The Enlarged Partial Agreement on Sport (EPAS) aims to make sport fairer, safer and ensures that it conforms to high ethical standards. In this regard, sports policies implemented by EPAS promote secure, threat-free environments that are supportive and inclusive. Under the three pillars of ethical, inclusive and safe sport, EPAS runs different projects to help integrate migrants through sport. With regard to making cities more sustainable, EPAS also supports the creation and improvement of sports facility mapping systems which helps countries and local authorities to provide sports facilities to all their citizens. Together with the Club de Strasbourg, EPAS is involved in getting cities together to work on the integration of migrants through sport and on the idea of sport as a medical prescription.
The activities of the Convention on an Integrated Safety, Security and Service Approach at Football Matches and Other Sports Events (CETS No. 218) help State parties to set up safe, inclusive and sustainable sports events, in appropriate facilities, in the local communities.
With the adoption of the European Landscape Convention, the member States of the Council of Europe have taken an important step acknowledging that the landscape is an important part of the quality of life, in particular in urban areas. Each Party undertakes to “integrate landscape into its regional and town planning”. Activities carried out on “Landscapes for urban, suburban and peri-urban areas”, on “Landscape, towns and peri-urban and suburban areas” and on “Landscape and public spaces”, as well as achievements presented in the framework of the Landscape Award Alliance of the Council of Europe present concrete experiences of cities and human settlements that are inclusive, safe, resilient and sustainable.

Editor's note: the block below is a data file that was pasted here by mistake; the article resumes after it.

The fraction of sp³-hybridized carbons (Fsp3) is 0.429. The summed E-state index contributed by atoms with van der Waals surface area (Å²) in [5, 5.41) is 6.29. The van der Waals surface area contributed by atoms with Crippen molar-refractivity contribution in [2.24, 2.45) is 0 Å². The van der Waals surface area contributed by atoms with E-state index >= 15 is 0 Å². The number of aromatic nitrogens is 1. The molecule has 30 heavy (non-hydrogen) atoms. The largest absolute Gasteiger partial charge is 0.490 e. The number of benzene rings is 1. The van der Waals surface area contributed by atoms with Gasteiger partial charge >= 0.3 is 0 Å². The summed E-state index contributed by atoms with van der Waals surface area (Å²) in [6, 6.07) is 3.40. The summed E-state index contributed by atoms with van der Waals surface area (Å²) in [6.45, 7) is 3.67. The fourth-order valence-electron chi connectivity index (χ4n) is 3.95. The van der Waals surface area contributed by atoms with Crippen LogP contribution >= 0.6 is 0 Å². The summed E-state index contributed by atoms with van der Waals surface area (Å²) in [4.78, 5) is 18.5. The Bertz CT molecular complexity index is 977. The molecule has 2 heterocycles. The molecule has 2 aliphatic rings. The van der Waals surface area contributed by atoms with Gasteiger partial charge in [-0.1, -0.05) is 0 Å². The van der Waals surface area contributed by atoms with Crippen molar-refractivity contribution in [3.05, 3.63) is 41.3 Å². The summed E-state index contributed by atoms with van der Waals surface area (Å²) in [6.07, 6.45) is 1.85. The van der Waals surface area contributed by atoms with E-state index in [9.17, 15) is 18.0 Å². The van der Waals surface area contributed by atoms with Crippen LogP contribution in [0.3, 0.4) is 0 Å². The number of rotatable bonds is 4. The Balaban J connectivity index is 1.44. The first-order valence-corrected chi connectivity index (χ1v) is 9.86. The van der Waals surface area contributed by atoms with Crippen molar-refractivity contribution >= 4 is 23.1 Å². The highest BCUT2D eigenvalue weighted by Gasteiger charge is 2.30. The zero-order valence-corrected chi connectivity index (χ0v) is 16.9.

The Council of Europe Convention on the Value of Cultural Heritage for Society (Faro Convention) sets a framework for more democratic heritage governance, focusing on the role of heritage in addressing societal challenges and encouraging increased cooperation and inclusive policies. The biennial Faro Convention Action Plan is instrumental in translating the principles and criteria of the Convention into practice, providing field based knowledge and expertise, and bridging the gap between declared values and reality on the ground.
The European Cultural Heritage Strategy for the 21st century is a strategy to meet the challenges facing cultural heritage in terms of citizen participation, and economic, social and environmental conditions. The Strategy’s recommendations seek to reconnect communities to their heritage values, and encourage member states and relevant stakeholders to practise participatory mechanisms based on "good governance".
The 2017 Council of Europe Convention on Offences relating to Cultural Property is the only international treaty specifically dealing with the criminalisation of the illicit trafficking of cultural property. It is open for signature to any country in the world and aims to foster international co-operation to fight the crimes that are destroying the world’s cultural heritage.
The work on natural and technological risks developed by the European and Mediterranean Major Hazards Agreement (EUR-OPA) provides guidance to decision-makers to improve infrastructures and population resilience to disasters, taking into account in particular vulnerable groups (migrants, asylum seekers, refugees, people with disabilities, children, etc.). Member States are provided with common tools for developing disaster risk reduction, promoting the risk culture to increase awareness and resilience of populations, protect cultural heritage and environment, through an inclusive and participatory approach. The EUR-OPA programme of work is being developed and implemented in cooperation with the United Nations Office for Disaster Risk Reduction and the European Union.